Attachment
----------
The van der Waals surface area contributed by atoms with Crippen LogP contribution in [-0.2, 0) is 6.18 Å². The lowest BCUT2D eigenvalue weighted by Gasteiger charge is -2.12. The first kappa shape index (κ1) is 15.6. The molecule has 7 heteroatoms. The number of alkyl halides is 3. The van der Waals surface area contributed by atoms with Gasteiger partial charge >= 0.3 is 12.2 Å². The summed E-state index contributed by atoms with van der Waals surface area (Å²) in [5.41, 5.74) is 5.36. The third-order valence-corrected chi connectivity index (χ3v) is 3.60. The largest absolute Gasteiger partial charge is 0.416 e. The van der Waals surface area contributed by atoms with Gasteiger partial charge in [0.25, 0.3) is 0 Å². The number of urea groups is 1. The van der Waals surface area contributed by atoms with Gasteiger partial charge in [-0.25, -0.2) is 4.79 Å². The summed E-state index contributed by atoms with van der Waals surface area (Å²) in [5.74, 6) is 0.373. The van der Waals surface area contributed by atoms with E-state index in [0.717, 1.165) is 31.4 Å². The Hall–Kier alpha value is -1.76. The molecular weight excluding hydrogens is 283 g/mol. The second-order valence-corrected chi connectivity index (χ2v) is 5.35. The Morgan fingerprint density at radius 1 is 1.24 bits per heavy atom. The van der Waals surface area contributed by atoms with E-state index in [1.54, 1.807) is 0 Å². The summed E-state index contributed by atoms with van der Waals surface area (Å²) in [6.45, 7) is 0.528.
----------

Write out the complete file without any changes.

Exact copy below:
The van der Waals surface area contributed by atoms with Crippen LogP contribution in [-0.2, 0) is 6.18 Å². The lowest BCUT2D eigenvalue weighted by Gasteiger charge is -2.12. The first kappa shape index (κ1) is 15.6. The molecule has 7 heteroatoms. The number of alkyl halides is 3. The van der Waals surface area contributed by atoms with Gasteiger partial charge >= 0.3 is 12.2 Å². The summed E-state index contributed by atoms with van der Waals surface area (Å²) in [5.41, 5.74) is 5.36. The third-order valence-corrected chi connectivity index (χ3v) is 3.60. The largest absolute Gasteiger partial charge is 0.416 e. The van der Waals surface area contributed by atoms with Gasteiger partial charge in [0.25, 0.3) is 0 Å². The number of urea groups is 1. The van der Waals surface area contributed by atoms with Gasteiger partial charge in [-0.25, -0.2) is 4.79 Å². The summed E-state index contributed by atoms with van der Waals surface area (Å²) in [5.74, 6) is 0.373. The van der Waals surface area contributed by atoms with E-state index in [0.717, 1.165) is 31.4 Å². The Hall–Kier alpha value is -1.76. The molecular weight excluding hydrogens is 283 g/mol. The second-order valence-corrected chi connectivity index (χ2v) is 5.35. The Morgan fingerprint density at radius 1 is 1.24 bits per heavy atom. The van der Waals surface area contributed by atoms with E-state index in [1.54, 1.807) is 0 Å². The summed E-state index contributed by atoms with van der Waals surface area (Å²) in [6.45, 7) is 0.528.